Mayor Steinberg, Supervisor Ridley-Thomas call for California to adopt right to shelter, obligation to accept it

Mayor Steinberg, Supervisor Ridley-Thomas call for California to adopt right to shelter, obligation to accept it

Mayor Steinberg visits with a guest in the city’s Railroad Drive triage shelter

Mayor Steinberg visits with a guest in the city’s Railroad Drive triage shelter

Sacramento Mayor Darrell Steinberg and Los Angeles County Supervisor Mark Ridley-Thomas Wednesday said they would jointly push for California to establish a legal “right to shelter” for homeless people in the state, coupled with a legal obligation that people accept such shelter when it is offered.

Mayor Steinberg detailed their argument today in an oped in the Los Angeles Times. He noted that in New York City, which has a court-ordered right to shelter, approximately 95 percent of the 79,000 homeless people sleep indoors. In California, by contrast, 68 percent of the state’s 130,000 homeless sleep outdoors in the elements.

“We must acknowledge that it is infinitesimally harder to help sick and forgotten people while they are living outside instead of indoors,” Mayor Steinberg said. “We must treat homelessness and its victims no different than the way we rightfully rush to shelter and house people who are victims of earthquakes and wildfires.

Mayor Steinberg authored California’s Mental Health Services Act in 2004 and sponsored its housing offshoot, No Place Like Home, in 2016. No Place Like Home provides $2 billion to build permanent housing for the mentally ill homeless.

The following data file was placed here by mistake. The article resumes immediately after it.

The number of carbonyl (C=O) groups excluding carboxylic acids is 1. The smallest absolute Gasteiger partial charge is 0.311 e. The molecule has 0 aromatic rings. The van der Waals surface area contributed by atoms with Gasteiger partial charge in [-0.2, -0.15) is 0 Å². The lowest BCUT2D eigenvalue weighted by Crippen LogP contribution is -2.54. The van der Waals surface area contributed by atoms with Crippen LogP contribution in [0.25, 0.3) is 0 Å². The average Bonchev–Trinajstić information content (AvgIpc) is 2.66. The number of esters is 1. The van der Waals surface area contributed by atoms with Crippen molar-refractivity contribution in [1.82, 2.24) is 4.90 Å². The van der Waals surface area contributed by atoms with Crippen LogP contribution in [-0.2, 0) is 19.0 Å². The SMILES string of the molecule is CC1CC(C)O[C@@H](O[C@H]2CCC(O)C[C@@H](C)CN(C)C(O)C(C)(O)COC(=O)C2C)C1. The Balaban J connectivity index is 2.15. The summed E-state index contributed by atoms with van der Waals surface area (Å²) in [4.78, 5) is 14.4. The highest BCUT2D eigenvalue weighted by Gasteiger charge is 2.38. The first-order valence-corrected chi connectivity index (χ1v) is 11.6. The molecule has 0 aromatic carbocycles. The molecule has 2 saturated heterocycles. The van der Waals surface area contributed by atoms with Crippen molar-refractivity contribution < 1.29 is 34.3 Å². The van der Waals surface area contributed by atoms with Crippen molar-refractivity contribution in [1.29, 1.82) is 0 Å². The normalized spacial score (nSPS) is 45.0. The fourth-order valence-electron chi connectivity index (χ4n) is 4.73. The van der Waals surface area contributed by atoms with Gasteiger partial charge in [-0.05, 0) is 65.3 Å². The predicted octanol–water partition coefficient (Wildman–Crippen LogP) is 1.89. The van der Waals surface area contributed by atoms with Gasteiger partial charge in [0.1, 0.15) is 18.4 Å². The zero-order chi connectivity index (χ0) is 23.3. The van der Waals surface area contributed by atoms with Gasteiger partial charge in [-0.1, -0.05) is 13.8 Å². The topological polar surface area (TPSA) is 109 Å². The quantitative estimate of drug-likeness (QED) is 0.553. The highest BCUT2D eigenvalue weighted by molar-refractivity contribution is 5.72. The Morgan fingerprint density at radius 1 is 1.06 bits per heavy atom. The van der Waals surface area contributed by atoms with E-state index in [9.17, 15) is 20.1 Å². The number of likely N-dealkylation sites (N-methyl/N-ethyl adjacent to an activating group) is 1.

A homeless camp along Elder Creek in south Sacramento

A homeless camp along Elder Creek in south Sacramento

While the emphasis on permanent housing remains important, Mayor Steinberg Wednesday noted that such units take years to build, often cost more than $400,000 and don’t meet everyone’s needs.

“The state desperately needs an infusion of short-term shelter and housing options to serve as a bridge for those currently living on the streets,” he said.

Without sufficient shelter to house the homeless, California cities and counties are also prevented from responding to valid frustration from residents and businesses, because the courts have made it clear that camping ordinances can’t be enforced if there are not enough beds for the people sleeping outdoors.

Mayor Steinberg and Supervisor Ridley-Thomas were appointed by Gov. Gavin Newsom in May as co-chairs of the governor’s newly created Homeless and Supportive Housing Advisory Task Force.

“We are facing an emergency on the streets of California - an emergency that requires bold and immediate action,” said Supervisor Ridley-Thomas.

 “As co-chairs of the Governor’s Statewide Task Force on Homelessness, Mayor Steinberg and I will leave no stone unturned and no policy unexamined so that both the public and private sectors can step up to meet this challenge,” the supervisor continued. “It won’t be easy and it will require substantial investments in shelter, new housing options and tenant protections to counter the overwhelming force of economic and housing insecurity. But we will absolutely remain steadfast.”

 

 

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